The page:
The Ministry of Community and Social Services launched a review of the PDD Program in late 2018. The board and staff of Skills Society contributed to the review in a variety of ways (support for self-advocate participation in the review, written material, verbal presentations and conversations with elected officials and ministry personnel). We await the results of this province wide review.

Skills Advocacy Efforts

Skills is a strictly non-partisan organization. However, we recognize that our elected officials and other government decision makers need accurate up to date information in order to develop effective social policies and program budgets. During 2018/2019, Skills Society board of directors and senior managers met with and provided comprehensive written material to elected officials and ministry staff at all levels. Among other things, the Skills board communicated the need for improved salaries for disability service staff. Year-over-year low salaries in the disability service sector make it very difficult for organizations like Skills Society to successfully compete in the labour market for qualified staff. In human services like ours, skilled staff are essential to the delivery of safe, reliable, high quality supports.

It Takes a Village

The 2018/2019 Skills Society story would not be complete without acknowledging and expressing our sincere thanks for contributions of money and other resources from corporate Edmonton. These generous contributions are tangible manifestations of corporate and service organization awareness that including people with disabilities in all aspects of community life makes us all stronger and more resilient. We offer a deep and heartfelt thank you to the Royal Bank of Canada, the Royal Alexandra Hospital Foundation, the Edmonton Community Foundation, Mystica Entertainment, the Oliver Safeway and the Whyte Avenue Rotary Club.

A Special Thanks

Finally, I want to acknowledge and thank our dedicated board members and our energetic and passionate staff group. Together, we achieved much more than any one of us could have achieved alone. That is the power of a high-performance team.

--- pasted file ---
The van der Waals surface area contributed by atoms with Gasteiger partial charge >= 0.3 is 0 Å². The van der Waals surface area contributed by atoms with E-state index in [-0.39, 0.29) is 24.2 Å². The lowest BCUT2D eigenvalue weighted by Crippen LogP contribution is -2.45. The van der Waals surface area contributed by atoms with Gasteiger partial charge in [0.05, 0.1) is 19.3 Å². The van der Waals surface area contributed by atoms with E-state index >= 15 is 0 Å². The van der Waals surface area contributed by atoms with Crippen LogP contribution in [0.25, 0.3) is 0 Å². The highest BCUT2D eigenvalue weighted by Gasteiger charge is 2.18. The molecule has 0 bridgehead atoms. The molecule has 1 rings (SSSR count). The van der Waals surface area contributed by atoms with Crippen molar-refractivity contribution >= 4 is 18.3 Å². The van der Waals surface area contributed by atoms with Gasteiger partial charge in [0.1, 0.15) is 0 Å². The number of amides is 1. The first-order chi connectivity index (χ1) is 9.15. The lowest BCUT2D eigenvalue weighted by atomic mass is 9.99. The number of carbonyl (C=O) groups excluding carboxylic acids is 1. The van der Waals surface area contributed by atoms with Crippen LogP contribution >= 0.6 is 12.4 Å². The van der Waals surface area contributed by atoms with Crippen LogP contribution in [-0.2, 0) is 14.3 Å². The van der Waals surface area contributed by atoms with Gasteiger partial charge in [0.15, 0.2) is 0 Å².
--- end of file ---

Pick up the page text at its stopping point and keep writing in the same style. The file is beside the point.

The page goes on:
Hart Chapelle

Board Chair

Hart Chapelle, Board Chair

Treasurer Report

The 2018/2019 fiscal year for Skills Society has ended on a positive note. We have ended the year with a much smaller deficit than originally budgeted.  This is due to the combined results of the Ministry of Community and Social Services, Persons with Developmental Disabilities (PDD) funding the legislated change in Employment Standards to General Holiday pay and the October 2018 legislated increase to minimum wage as well as the continued efforts made by staff to find additional sources of revenue such as grants and donations.

Skills Society recorded just over $21.36 million revenue in the current year which was $181,000 higher than the original budget.  Total expenses for the year were $21.38 million, or $9,000 higher than budget.

Skills Society has a deficit prior to amortization and casino of $21,000 in the current year, compared to a surplus of $42,000 reported in 2018.  After amortization and casino, Skills recorded a deficit of $141,000 in the current year compared to a deficit of $60,000 in the prior year.

Looking ahead to the 2019/2020 year, Skills Society is anticipating a balanced budget.  Revenue deferred to the current year should help Skills manage any changes to funding which may occur in the second year of our two year contract with PDD.

Rochelle Mitchell, CPA, CA

Treasurer

Rochelle Mitchell, Treasurer